Rationalizing Evil

I have noticed something in my 56 years on this planet that is a little controversial. Okay, a lot controversial, and I say this because of the looks I have received.

Here goes.

There are certain acts that if you ask people if they are wrong, the answer is almost always “of course.” This includes murder, sexual assault, child rape, genocide, etc. But over and over again, we see plenty of evidence that for way too many people, the HONEST answer is “that depends.”

I live in Penn State country, where I have seen it with Jerry Sandusky. The defense of Joe Paterno, and Penn State administrators Graham Spanier, Gary Schultz, and Tim Curley I can see, to a point. One can argue that perhaps they just did not realize what was happening with Sandusky. But there are people who defend Sandusky, not just that he is falsely accused, but versions of this:

“Well, the kids accusing him are from THOSE kind of families, so can we trust them and besides, does this really have to bring down a man who has done so much good.”

In State College, there is a lot of siloed elitism, so socioeconomics drove this thinking. Many of Sandusky’s victims came from low-income, troubled homes. And Sandusky was like them, well-off and well-connected therefore we cannot be bad no matter what we do.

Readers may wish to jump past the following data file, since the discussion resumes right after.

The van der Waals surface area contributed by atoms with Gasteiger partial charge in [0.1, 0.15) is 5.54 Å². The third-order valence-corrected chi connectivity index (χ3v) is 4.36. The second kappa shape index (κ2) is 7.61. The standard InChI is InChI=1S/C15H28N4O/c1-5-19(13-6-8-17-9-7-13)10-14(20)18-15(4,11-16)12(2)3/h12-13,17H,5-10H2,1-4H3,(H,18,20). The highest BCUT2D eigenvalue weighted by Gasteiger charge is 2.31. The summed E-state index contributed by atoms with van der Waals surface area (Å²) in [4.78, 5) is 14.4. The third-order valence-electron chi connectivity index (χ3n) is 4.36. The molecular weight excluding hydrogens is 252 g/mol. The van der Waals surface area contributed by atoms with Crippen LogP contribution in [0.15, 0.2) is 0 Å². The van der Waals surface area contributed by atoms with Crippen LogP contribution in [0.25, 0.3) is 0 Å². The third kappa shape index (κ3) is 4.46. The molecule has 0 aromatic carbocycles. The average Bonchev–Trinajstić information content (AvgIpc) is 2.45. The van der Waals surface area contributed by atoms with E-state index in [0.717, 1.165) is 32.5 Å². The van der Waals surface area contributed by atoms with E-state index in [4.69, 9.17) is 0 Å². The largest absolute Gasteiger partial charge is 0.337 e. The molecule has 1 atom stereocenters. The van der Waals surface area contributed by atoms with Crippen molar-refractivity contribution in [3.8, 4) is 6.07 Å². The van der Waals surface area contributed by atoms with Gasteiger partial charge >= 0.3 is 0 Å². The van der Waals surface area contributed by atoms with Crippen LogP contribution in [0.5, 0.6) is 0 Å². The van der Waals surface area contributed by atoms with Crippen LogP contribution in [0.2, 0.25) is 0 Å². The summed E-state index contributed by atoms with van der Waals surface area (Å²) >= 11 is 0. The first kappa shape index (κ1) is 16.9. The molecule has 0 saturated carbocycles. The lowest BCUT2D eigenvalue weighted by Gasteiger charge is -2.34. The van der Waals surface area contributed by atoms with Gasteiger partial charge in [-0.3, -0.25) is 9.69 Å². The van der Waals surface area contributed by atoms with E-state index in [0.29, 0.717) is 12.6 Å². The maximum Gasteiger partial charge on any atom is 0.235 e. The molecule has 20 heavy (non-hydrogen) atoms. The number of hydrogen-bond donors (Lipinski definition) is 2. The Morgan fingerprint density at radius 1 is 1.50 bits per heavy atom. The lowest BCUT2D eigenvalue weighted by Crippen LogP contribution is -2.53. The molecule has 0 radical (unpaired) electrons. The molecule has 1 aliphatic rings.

Sports is part of it as well, given Sandusky’s role as a coach for a major college football program. You see it quite often, fans often decide whether a player committing a crime is guilty or innocent based on whether that player is on their favorite team. Or even, whether the victim of the crime “had it coming,” which is quite common with crimes such as sexual assault or domestic abuse.

So it is with politics, where Trump voters not only ignore his history of sexual assault but embrace it. There has always been something very unsavory about the right’s thinking on sexual assault, which is based on the awful thinking that all women are liars about rape and if they were raped it probably had to do with how they were dressed.

Now, the version of this that involves killing children is once again front and center. Alexandria Petri, the wonderful Washington Post satirist, offered up a column about the word “but” in statements about bombing children.

We saw this immediately after 9/11. Every single person, including children, needed to be bombed in Afghanistan. Statements such as:

I believe in the sanctity of human life but I’m sorry, we must bomb Afghanistan into a parking lot no matter what.

That of course means killing a lot of innocent people. So it goes with Gaza.

We did not have social media during 9/11, but we did have online forums, and the similarities to what I see on TwitterX and Facebook remind me of what I saw on online forums in late 2001. Speaking of online forums, do yourself a favor and do not look at any story about the Palestinian-American child who was murdered by his landlord. Stabbing random Muslim American children is apparently justified by Hamas murdering children during their terror attack on Israel. It is just plain madness.

I would love to ask those people, a few years from now if stabbing a six-year-old to death is evil. I am sure the response will be “of course it is” and to which I would reply, that’s not what you thought in October 2023.

The last word goes to The Clash.


One thought on “Rationalizing Evil

Comments are closed.